Grass Roots: African Origins of an American Art
Cape Fear Museum • 814 Market St.
Free with museum admission
eople in the art world would have historically situated a boundary between what is considered art and craft. The latter is generally defined as utilitarian objects, such as pottery, textiles and baskets. As we enter the 21st century, the aesthetic value of useful objects is being reassessed. We want what we use in our daily lives to reflect our personalities; to achieve a level of usable artisanship is no easy feat.
We’ve all strolled through the market in Charleston, or seen photos of women and men intricately weaving baskets from natural materials. As they easily work the materials together, they create elegant, visually mesmerizing products. Oftentimes conducting conversations, the creation of these baskets becomes an extension of the self and an emblem of life in the South.
Baskets have been around since the beginning of time. Used as containers, they held all of the items we store today in Tupperware. Originating in Egypt, baskets were woven from materials found in the natural environment. Basket-weaving is a tradition throughout Africa and each of the continents’ countries maintain its own unique form of construction. Usually the tradition is passed down from mother to daughter.
There are a variety of complicated techniques to create a basket weave: coiling, splint weaving and round fiber weaving. Each elaborate design is intricately connected by components that have been dyed to create patterns and shapes, all of which possess a certain meaning. Each basket, though made for a utilitarian purpose, represents people and/or experiences.
Traditional basket weaving is still practiced today, but has been reinterpreted with contemporary items like aluminum, newspaper and other materials. The baskets have come to embody aesthetic pleasure. No longer necessary for carrying or storing objects, baskets represent the memory of an African past as it has been reinterpreted into an American object.
A time-consuming art form, the Cape Fear Museum celebrates its history in an upcoming exhibition, “Grass Roots: African Origins of an American Art.” It examines the “simultaneous beauty of the baskets as works of arts, useful objects and containers of memory,” according to its press release.
African artisans have been creating baskets for centuries. In fact, there is no separation between art and life. Although, without one specific word for art, objects made for daily use were created to be appeasing to the eye as much as practical for use. When people of African descent were brought to America, their traditions became a part of a shared heritage.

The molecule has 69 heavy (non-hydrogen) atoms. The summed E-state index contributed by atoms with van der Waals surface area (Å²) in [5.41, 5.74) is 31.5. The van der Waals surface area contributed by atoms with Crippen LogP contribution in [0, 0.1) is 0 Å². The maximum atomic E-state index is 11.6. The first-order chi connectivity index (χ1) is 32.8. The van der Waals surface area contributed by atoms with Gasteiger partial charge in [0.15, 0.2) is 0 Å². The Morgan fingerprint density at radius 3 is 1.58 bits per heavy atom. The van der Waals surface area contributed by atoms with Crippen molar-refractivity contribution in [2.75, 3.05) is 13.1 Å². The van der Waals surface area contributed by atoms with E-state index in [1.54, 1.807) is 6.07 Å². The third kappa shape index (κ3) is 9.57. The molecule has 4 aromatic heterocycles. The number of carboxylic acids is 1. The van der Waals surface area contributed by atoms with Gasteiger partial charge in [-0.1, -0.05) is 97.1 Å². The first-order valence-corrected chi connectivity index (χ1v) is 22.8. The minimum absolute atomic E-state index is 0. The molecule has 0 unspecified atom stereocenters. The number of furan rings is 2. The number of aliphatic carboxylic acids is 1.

Designed to coincide with Black History Month, this exhibit examines a material object that represents the African experience in America. “African slaves who arrived to work in the rice plantations in the Carolinas used sea marsh grass to make coiled baskets,” Amy Kilgore, public relations specialist at the Cape Fear Museum, states.
Baskets are made from grasses, roots, animal hair, tree bark, palmetto leaves and other natural fibers. These organic materials are used to create beneficial art that reflects the practicality of the environment. Created by artisans living throughout the United States and organized by the Museum for African Art in New York City, the basket exhibition reflects Southern tradition.
“In recent years, African American crafts and African American history has become a more widely valued part of the American experience,” Kilgore continues. “These lovely baskets provide a direct link back to Africa, and they help illuminate the ways in which people of African descent have made valuable contributions to our American story.” American art is not solely American, but it does comprise a variety of traditions. Such Americana customs and roots are examined and praised during February.
The exhibition provides a variety of examples of coiled baskets, such as the one by Dorothy Washington, from Mount Pleasant, South Carolina, entitled “Openwork.” Made from sweet grass, bulrush and palmetto, the basket exemplifies skill and delicacy. The detail lies in different materials used to design something of understated beauty: They curve and undulate with ease.
Centered around discovering African influences on art and culture in the lower Cape Fear, each Saturday (February 4th, 11th,18th and 25th, 1 p.m. to 4 p.m.; free with admission) the focus of the museum’s learning center is on African art. Here, families can create their own African-influenced baskets and pieces indicative of the style of locally revered artist Minnie Evans. Evans was a housekeeper for the Jones family’s 2,200 acre estate, Pembroke Park (now Landfall) and took up drawing in 1935 after the voice of God called her to “draw or die.” Her work is kaleidoscopic in color and imagery, dominated by geometrical circles and lines, done in wax crayon, which evolved into pencil and eventually oil. The glass bottle house in Airlie’s historic gardens is resurrected in her honor, and her work still shows at major museums across the country, including the Smithsonian and the American Folk Art Museum.
Cape Fear Museum’s “Grass Roots’ exhibition recognizes the variety of traditions which illustrate the U.S.’s artistic heritage. “We believe it will be of interest to members of the community because it explores a rich and fascinating history, and it shows how a once utilitarian artifact became valued as an art form,” Kilgore says.
“Grass Roots: African Origins of an American Art” will open January 28th and continue through March 16th. The exhibition is free for members and included with museum admission.